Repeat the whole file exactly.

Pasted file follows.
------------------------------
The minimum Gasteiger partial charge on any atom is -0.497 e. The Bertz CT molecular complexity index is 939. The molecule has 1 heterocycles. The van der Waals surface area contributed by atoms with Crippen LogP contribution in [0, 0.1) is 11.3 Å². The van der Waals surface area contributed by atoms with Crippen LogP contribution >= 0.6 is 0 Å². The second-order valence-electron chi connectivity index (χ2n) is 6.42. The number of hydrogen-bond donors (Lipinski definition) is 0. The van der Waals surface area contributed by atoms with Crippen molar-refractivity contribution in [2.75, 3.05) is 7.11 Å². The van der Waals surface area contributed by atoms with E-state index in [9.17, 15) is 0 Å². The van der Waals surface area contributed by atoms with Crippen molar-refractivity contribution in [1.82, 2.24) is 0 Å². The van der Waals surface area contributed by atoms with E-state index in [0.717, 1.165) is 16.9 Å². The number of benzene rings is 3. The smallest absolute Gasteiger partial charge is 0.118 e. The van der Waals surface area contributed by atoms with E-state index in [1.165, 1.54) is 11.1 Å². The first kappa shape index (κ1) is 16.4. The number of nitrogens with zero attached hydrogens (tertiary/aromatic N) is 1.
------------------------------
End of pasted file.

The minimum Gasteiger partial charge on any atom is -0.497 e. The Bertz CT molecular complexity index is 939. The molecule has 1 heterocycles. The van der Waals surface area contributed by atoms with Crippen LogP contribution in [0, 0.1) is 11.3 Å². The van der Waals surface area contributed by atoms with Crippen LogP contribution >= 0.6 is 0 Å². The second-order valence-electron chi connectivity index (χ2n) is 6.42. The number of hydrogen-bond donors (Lipinski definition) is 0. The van der Waals surface area contributed by atoms with Crippen molar-refractivity contribution in [2.75, 3.05) is 7.11 Å². The van der Waals surface area contributed by atoms with E-state index in [9.17, 15) is 0 Å². The van der Waals surface area contributed by atoms with Crippen molar-refractivity contribution in [1.82, 2.24) is 0 Å². The van der Waals surface area contributed by atoms with E-state index in [0.717, 1.165) is 16.9 Å². The number of benzene rings is 3. The smallest absolute Gasteiger partial charge is 0.118 e. The van der Waals surface area contributed by atoms with E-state index in [1.165, 1.54) is 11.1 Å². The first kappa shape index (κ1) is 16.4. The number of nitrogens with zero attached hydrogens (tertiary/aromatic N) is 1.